Patten’s research explores the efficacy of interventions in public schools for children and adolescents with autism spectrum disorders. The AOTA award recognizes her work in the area of “strength-based” and client-directed practice.
“What I'm being recognized for really got its start with colleagues and students when I was a faculty member at Temple,” Patten says. “It started me on a path of looking at strength-based practice.”
The strength-based approach to practice that she began exploring in projects at Temple represented a departure from approaches focusing on deficiencies. For example, she explains, if a child on the autism spectrum is focused on trains, rather than taking away trains and rewarding him when he does not talk about them, a strength-based model says, “Wow, he's got an incredible wealth of knowledge about trains. How do we utilize that information? How do we build pathways to vocations that are based on strengths rather than remediated weaknesses?”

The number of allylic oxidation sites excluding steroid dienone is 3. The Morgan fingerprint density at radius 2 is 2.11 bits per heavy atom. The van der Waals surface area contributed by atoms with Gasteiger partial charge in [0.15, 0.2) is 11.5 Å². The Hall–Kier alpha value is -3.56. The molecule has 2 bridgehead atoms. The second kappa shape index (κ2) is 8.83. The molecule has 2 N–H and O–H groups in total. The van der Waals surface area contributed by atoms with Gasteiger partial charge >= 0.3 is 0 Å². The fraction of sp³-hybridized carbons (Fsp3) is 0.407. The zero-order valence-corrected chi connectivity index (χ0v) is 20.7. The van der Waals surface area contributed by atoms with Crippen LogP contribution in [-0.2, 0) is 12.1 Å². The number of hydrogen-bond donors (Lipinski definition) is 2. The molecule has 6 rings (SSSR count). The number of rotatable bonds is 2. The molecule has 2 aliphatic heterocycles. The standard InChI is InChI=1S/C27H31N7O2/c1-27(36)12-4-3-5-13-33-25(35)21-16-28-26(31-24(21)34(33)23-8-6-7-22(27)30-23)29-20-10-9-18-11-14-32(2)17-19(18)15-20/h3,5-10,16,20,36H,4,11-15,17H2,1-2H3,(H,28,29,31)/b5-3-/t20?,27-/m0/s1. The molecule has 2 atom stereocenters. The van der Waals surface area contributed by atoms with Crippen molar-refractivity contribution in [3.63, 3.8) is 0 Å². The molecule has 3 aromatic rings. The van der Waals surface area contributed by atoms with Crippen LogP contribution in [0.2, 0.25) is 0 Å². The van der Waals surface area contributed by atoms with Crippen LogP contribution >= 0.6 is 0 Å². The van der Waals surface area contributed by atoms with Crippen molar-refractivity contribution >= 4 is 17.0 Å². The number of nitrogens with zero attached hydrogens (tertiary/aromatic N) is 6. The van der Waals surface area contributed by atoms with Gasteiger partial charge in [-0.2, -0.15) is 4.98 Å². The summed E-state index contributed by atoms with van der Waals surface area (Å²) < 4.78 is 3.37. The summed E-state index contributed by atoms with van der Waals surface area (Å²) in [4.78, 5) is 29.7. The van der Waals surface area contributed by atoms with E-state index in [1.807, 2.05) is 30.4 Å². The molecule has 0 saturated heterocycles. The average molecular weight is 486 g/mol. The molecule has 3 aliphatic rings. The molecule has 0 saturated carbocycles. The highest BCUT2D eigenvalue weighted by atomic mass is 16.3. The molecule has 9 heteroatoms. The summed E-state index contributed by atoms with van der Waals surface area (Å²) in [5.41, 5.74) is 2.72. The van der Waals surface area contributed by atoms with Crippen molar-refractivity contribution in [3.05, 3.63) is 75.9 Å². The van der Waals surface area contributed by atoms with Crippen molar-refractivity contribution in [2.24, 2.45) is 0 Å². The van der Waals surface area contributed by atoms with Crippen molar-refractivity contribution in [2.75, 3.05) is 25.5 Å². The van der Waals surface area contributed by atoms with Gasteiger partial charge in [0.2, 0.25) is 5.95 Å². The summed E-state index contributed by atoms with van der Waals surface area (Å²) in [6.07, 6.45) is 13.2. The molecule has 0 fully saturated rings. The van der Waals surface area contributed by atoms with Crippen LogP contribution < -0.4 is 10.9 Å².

Patten will receive the award at the AOTA annual conference in April 2021 and deliver a lecture to the conference the following year. She was nominated for the AOTA award by Beth Pfeiffer, associate professor in the Department of Health and Rehabilitation Sciences, who teaches courses and mentors research in the occupational therapy program.